Not only the patriotic reform powers, but also the old-Republican constitutional opponents make use of the American role model. In his chronological information about the loss of liberty under a hereditary monarch (Wiadomość chronologiczna, w którym czasie, które państwo wolność utraciło pod rządem monarchów sukcesyjnych 1790), the Field-Hetman and old-Republican spokesman Seweryn Rzewuski devalued the English hereditary monarch by viewing the American struggle for liberty as being incompatible with liberty: The Americans did not have ‘any other option but to fight the English crown (paraphrased)’.47 Franklin and Washington had ‘unmasked the true spirit of the English liberty (paraphrased)’.48 The equation of the hereditary monarch and despotism is explained through the English suppression of the American colonies.49 According to Rzewuski’s essay on the succession to the throne in Poland (O sukcesyi tronu w Polszcze rzecz krótka 1789), the traditional old-republicanism with elective monarchy and liberum veto corresponds to American federalism if transferred to Polish circumstances.50 A few anonymous authors supported Rzewuski’s position of the elective kingdom as a guarantee for liberty by reference to the newly founded Republic of America.51

Stanisław (Wawrzyniec) Staszic (1755–1826)52 though, answers Rzewuski’s polemics with the warning that the (noble) Republic cannot exist between despotic monarchies.53 For the liberal reform wing the American role model strengthens the conviction that the executive power is best vested in a hereditary monarch,54 as it had been idealised by Montesquieu’s description of the French monarchy (II, 4 De l’Esprit des Lois).55 In his series of essay in Pamiętnik Historyczno-Polityczny , Świtkowski compares the Polish and American constitutional circumstances56 and draws the reader’s attention to the fact that the exterior political threat of Poland demands a strengthening of the executive as well as the introduction of a hereditary monarchy.57 Support comes from Ignacy Potocki who regrets that Poland cannot be a general republic or confederation according to the given circumstances, but only a constitutional monarchy.58

References to the National Sovereignty in the Historic Discourses of the Eighteenth and Nineteenth Century Europe

In General: The Nation’s Start as Singular State Organisational Legal Point of Reference

‘Long live the nation!’, the exclamation of thousands of soldiers from the French Revolutionary Army during the cannonade of Valmy on September 20, 1792 astonished the Prussians. The infantry banners of the Revolutionary Army showed the maxim ‘The King, the Nation, Freedom, the Law’. The war correspondent and companion of the Duke Karl August von Sachsen-Weimar Johann Wolfgang von Goethe noted in his late (1820/1821) autobiographical report Kampagne in Frankreich (Campaign in France): ‘Here and on this day begins a new era of world history’.59 Leaving aside the doubt of the literary studies,60 the French perception as a victory of the nation is more important than the popularity of Goethe’s words concerning Valmy. It was no longer a victory of the French King: on September 21, 1792, one day after the cannonade, the King was declared to have abdicated and the Republic was proclaimed. The Victory at Valmy was historic since the Revolutionary Army consisting of unexperienced volunteers was unlikely to win against the higher ranked Prussian army. And the news of the victory at Valmy was decisive for the consolidation of the rule of the convent in Paris.61 It is not by chance that the Republic Constitution of (24 June) 1793 contains elaborate provisions on who is a member of the nation and who is not.62 The Acte constitutionnel de la République attributes in Art. 7 the sovereignty to the people, defined as the entity of the French citizens.63 Art. 4 defines the citizenship precisely for any French men born and bred of 21 years, for any foreigner of 21 years living in France for one year, who sustains himself by his work or has acquired ownership, married a French woman, adopted a French child or supported a French old man, and for any foreigner who was declared by the legislative corps to have merits for humanity.64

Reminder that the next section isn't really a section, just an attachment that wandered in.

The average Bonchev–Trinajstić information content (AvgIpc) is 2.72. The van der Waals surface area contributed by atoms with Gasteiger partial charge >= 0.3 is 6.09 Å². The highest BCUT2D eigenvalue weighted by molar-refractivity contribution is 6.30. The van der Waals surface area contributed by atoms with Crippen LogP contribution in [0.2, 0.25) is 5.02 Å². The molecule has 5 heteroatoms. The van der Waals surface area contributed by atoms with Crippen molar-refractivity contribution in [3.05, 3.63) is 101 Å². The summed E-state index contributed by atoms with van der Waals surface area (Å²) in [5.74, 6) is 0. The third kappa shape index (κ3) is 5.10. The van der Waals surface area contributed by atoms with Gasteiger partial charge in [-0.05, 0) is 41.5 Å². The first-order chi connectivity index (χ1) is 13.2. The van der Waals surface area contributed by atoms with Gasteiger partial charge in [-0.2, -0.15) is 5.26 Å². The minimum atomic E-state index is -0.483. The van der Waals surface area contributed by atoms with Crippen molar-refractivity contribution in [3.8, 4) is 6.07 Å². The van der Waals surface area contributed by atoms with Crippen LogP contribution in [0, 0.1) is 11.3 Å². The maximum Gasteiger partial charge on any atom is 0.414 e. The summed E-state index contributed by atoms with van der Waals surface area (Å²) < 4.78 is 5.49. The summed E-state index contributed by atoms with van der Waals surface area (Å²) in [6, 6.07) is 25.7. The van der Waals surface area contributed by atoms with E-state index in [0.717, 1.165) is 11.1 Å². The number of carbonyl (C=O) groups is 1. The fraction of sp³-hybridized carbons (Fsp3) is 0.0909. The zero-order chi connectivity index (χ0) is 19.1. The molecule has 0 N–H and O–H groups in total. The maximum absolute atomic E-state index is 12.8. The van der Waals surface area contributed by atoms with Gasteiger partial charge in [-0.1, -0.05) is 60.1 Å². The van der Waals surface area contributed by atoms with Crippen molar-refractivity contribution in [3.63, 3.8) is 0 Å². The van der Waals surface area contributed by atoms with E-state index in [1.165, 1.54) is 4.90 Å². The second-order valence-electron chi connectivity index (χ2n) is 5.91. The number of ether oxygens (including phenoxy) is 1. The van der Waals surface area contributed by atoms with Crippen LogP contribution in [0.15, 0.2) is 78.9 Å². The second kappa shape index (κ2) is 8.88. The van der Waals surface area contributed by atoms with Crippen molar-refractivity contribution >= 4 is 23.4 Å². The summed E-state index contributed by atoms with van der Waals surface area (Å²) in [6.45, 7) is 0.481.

Napoleon declared the day of Valmy the beginning of the French triumphal procession in Europe, which was ‘crowned’ with his emperorship and had the canons brought into position before Les Invalides where even nowadays they can still be marvelled. And the ‘King of the Citizens’ Louis-Philippe I (reg. 1830–1848) who served as an officer in the Revolutionary Army65 let immortalize the canonade of Valmy by means of painting (1835) by Jean Baptiste Mauzaisse (1784–1844) in the gallery of heroes in the Chateau de Versailles. What Goethe’s genius had seen was that the term ‘nation’ had entered the stage of world history as an abstract point of reference. To make this turning point clear we have to go back to the pre-revolutionary French Enlightenment.